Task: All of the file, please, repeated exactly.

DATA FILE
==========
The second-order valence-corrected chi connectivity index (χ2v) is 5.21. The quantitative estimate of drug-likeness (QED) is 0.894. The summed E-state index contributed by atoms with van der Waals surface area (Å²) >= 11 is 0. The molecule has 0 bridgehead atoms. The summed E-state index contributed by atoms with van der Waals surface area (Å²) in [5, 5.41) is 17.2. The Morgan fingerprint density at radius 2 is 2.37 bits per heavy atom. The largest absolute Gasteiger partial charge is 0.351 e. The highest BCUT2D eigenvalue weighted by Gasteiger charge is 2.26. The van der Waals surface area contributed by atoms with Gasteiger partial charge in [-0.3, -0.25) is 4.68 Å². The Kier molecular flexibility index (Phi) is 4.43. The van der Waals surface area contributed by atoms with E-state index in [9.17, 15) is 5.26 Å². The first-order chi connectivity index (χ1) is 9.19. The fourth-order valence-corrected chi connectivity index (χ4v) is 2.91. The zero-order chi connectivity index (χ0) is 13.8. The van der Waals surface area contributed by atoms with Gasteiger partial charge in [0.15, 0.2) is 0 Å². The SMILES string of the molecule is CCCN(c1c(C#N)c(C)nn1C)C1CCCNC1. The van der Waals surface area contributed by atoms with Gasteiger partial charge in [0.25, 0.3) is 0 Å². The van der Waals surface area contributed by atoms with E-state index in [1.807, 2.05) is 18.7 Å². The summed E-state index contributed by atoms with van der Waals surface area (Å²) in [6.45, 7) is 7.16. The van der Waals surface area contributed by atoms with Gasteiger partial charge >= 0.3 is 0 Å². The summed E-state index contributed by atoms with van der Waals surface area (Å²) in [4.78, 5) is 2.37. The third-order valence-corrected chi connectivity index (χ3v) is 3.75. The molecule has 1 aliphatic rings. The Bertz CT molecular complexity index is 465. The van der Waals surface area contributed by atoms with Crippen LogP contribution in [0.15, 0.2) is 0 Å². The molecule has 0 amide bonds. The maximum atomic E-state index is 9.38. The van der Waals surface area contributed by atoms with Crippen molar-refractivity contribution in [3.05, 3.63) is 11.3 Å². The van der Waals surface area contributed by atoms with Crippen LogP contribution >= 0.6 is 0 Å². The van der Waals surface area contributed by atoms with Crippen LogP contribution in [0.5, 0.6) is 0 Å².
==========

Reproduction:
The second-order valence-corrected chi connectivity index (χ2v) is 5.21. The quantitative estimate of drug-likeness (QED) is 0.894. The summed E-state index contributed by atoms with van der Waals surface area (Å²) >= 11 is 0. The molecule has 0 bridgehead atoms. The summed E-state index contributed by atoms with van der Waals surface area (Å²) in [5, 5.41) is 17.2. The Morgan fingerprint density at radius 2 is 2.37 bits per heavy atom. The largest absolute Gasteiger partial charge is 0.351 e. The highest BCUT2D eigenvalue weighted by Gasteiger charge is 2.26. The van der Waals surface area contributed by atoms with Gasteiger partial charge in [-0.3, -0.25) is 4.68 Å². The Kier molecular flexibility index (Phi) is 4.43. The van der Waals surface area contributed by atoms with E-state index in [9.17, 15) is 5.26 Å². The first-order chi connectivity index (χ1) is 9.19. The fourth-order valence-corrected chi connectivity index (χ4v) is 2.91. The zero-order chi connectivity index (χ0) is 13.8. The van der Waals surface area contributed by atoms with Gasteiger partial charge in [0.15, 0.2) is 0 Å². The SMILES string of the molecule is CCCN(c1c(C#N)c(C)nn1C)C1CCCNC1. The van der Waals surface area contributed by atoms with Gasteiger partial charge in [0.25, 0.3) is 0 Å². The van der Waals surface area contributed by atoms with E-state index in [1.807, 2.05) is 18.7 Å². The summed E-state index contributed by atoms with van der Waals surface area (Å²) in [6.45, 7) is 7.16. The van der Waals surface area contributed by atoms with Gasteiger partial charge >= 0.3 is 0 Å². The summed E-state index contributed by atoms with van der Waals surface area (Å²) in [4.78, 5) is 2.37. The third-order valence-corrected chi connectivity index (χ3v) is 3.75. The molecule has 1 aliphatic rings. The Bertz CT molecular complexity index is 465. The van der Waals surface area contributed by atoms with Crippen LogP contribution in [0.15, 0.2) is 0 Å². The molecule has 0 amide bonds. The maximum atomic E-state index is 9.38. The van der Waals surface area contributed by atoms with Crippen molar-refractivity contribution in [3.05, 3.63) is 11.3 Å². The van der Waals surface area contributed by atoms with Crippen LogP contribution >= 0.6 is 0 Å². The van der Waals surface area contributed by atoms with Crippen LogP contribution in [0.5, 0.6) is 0 Å².